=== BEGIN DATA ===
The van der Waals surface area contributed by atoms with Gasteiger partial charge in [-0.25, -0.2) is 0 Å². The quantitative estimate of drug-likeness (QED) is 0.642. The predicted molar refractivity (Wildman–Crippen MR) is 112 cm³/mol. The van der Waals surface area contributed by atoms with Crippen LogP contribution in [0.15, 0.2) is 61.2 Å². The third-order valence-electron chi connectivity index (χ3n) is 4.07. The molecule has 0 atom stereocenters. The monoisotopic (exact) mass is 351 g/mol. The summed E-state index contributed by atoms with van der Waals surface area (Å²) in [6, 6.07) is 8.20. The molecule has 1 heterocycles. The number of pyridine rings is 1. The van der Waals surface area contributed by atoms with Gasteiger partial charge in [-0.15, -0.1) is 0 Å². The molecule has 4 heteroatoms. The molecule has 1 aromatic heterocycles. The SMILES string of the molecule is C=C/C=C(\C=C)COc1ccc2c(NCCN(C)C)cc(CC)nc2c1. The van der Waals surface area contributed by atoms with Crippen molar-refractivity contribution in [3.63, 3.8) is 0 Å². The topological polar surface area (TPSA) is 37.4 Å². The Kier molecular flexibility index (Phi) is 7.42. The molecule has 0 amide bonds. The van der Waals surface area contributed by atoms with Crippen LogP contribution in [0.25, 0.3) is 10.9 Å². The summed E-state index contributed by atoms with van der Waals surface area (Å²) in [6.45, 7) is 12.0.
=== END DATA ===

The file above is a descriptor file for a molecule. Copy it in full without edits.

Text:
The van der Waals surface area contributed by atoms with Gasteiger partial charge in [-0.25, -0.2) is 0 Å². The quantitative estimate of drug-likeness (QED) is 0.642. The predicted molar refractivity (Wildman–Crippen MR) is 112 cm³/mol. The van der Waals surface area contributed by atoms with Crippen LogP contribution in [0.15, 0.2) is 61.2 Å². The third-order valence-electron chi connectivity index (χ3n) is 4.07. The molecule has 0 atom stereocenters. The monoisotopic (exact) mass is 351 g/mol. The summed E-state index contributed by atoms with van der Waals surface area (Å²) in [6, 6.07) is 8.20. The molecule has 1 heterocycles. The number of pyridine rings is 1. The van der Waals surface area contributed by atoms with Gasteiger partial charge in [-0.15, -0.1) is 0 Å². The molecule has 4 heteroatoms. The molecule has 1 aromatic heterocycles. The SMILES string of the molecule is C=C/C=C(\C=C)COc1ccc2c(NCCN(C)C)cc(CC)nc2c1. The van der Waals surface area contributed by atoms with Crippen molar-refractivity contribution in [3.63, 3.8) is 0 Å². The topological polar surface area (TPSA) is 37.4 Å². The Kier molecular flexibility index (Phi) is 7.42. The molecule has 0 amide bonds. The van der Waals surface area contributed by atoms with Crippen LogP contribution in [0.25, 0.3) is 10.9 Å². The summed E-state index contributed by atoms with van der Waals surface area (Å²) in [6.45, 7) is 12.0.